Why him? Have you seen West Virginia's offenses under Bill Stewart the last few seasons? Nothing like a Mike Leach disciple who helped put together one of the best offenses in the country at Oklahoma State to infuse life into a dormant scoreboard. For 2011, Holgorsen needs to: bid his time, let Stewart finish his final season, and start getting his offense ready for his ascension in 2012. By 2014, Holgorsen will need to have: won a Big East title and improve the Mountaineers offense enough so that it once again resembles the teams Rich Rodriguez put together. He'll also need to find a quarterback better suited for his system than Geno Smith. Chances Holgorsen gets what he needs? They're very good. Even with the program's struggles under Stewart, they still competed for the Big East title.
PAUL PASQUALONI, UConn
Why him? Well, it came as a bit of a surprise. Pasqualoni hasn't been a head coach or coached on the college level since 2004, spending the time in between in the NFL. Still, the last time he was a head coach he was a rather successful one at Syracuse in the Big East. So he knows what it takes to win in this conference. For 2011, Pasqualoni needs to: silence the doubters. We know that Pasqualoni can coach, but will the lay off and his age (he'll be 62 when UConn kicks off its season) prove to be too much for him? By 2014, Pasqualoni will need to have: maintained what Randy Edsall started at UConn. I'm not sure he'll have to win a Big East title to keep his job, but at the least he'll have to continue to build the program for his eventual successor. Chances Pasqualoni gets what he needs? Not great, but not terrible. UConn has always been a basketball school first and foremost, but who knows how a trip to the Fiesta Bowl will affect the schools interest in building a winning football team?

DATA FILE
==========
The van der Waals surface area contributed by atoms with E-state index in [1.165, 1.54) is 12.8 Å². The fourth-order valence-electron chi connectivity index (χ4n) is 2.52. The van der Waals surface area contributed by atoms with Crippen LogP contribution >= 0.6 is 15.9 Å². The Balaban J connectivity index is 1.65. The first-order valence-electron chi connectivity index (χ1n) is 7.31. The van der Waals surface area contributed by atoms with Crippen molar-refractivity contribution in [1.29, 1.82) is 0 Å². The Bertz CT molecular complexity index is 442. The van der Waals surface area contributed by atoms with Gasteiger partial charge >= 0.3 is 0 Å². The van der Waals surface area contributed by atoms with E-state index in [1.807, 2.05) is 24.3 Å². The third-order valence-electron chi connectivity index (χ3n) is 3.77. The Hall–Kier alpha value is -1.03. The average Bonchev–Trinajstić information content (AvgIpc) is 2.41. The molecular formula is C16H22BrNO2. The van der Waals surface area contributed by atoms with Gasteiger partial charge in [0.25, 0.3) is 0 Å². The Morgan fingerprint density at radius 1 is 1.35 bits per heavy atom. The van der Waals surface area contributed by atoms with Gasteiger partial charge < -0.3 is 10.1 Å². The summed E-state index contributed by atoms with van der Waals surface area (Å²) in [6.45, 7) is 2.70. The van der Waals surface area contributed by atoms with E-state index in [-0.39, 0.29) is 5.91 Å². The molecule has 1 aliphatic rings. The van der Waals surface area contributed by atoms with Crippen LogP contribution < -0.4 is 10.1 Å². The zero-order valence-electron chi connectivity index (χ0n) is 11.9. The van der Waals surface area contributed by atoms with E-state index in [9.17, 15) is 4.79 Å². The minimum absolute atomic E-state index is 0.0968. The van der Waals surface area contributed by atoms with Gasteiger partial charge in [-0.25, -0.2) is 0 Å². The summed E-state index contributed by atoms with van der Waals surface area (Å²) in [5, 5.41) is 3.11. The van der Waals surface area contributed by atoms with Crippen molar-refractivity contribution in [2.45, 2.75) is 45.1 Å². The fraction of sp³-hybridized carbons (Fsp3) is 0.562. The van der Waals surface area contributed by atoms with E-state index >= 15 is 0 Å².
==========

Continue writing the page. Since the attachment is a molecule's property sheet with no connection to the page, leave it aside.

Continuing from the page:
ROCKY LONG, San Diego State
Why him? Because Brady Hoke left, and had built something at SDSU that Long was a part of. The school didn't want to risk losing any momentum by starting a coaching search. Plus, Long has head coaching experience from his time at New Mexico. For 2011, Long needs to: continue the rise that Hoke started. Since Marshall Faulk left for the NFL, the Aztecs weren't exactly a football powerhouse before Hoke came along. The good news is that Long inherits some talent in Ronnie Hillman and Ryan Lindley. By 2014, Long will need to have: kept San Diego State competing in the Mountain West. With Utah, BYU and TCU leaving, the conference becomes a lot easier to win. Chances Long gets what he needs? Not great. San Diego State just doesn't have the established history to make me think they'll do whatever it takes to help Long build this team into a powerhouse. What Long will have working for him, however, is the fertile recruiting base of southern California.
Tags: Big East, Bill Stewart, Brady Hoke, BYU, Dana Holgorsen, Dave Wannstedt, Dion Lewis, Geno Smith, Headset Reset, Jonathan Baldwin, Marshall Faulk, Mike Haywood, Mike Leach, Mountain West, New Mexico, Oklahoma State, Paul Pasqualoni, Pitt, Randy Edsall, Rich Rodriguez, Rocky Long, Ronnie Hillman, Ryan Lindley, San Diego State, Syracuse, TCU, Todd Graham, Tulsa, UConn, Utah, West Virginia
Posted on: December 15, 2010 3:03 pm
Posted by Jerry Hinnen
Why You Should Watch: Because one half of the matchup is Navy, the team that continues to defy its service academy constraints with big wins, bowl berths, and the nation's most reliable year-in-year-out running game ... and their opponent might be even more interesting for the diehard college football fan. San Diego State has long been regarded as the sleeping giant of the Mountain West, a program with the resources and metro recruiting base to challenge for league titles if they ever got the right coach in place. Brady Hoke looks like he might be that coach, and after a huge step forward this season, a Poinsettia win would stamp the Aztecs as the up-and-comer in the new-look MWC.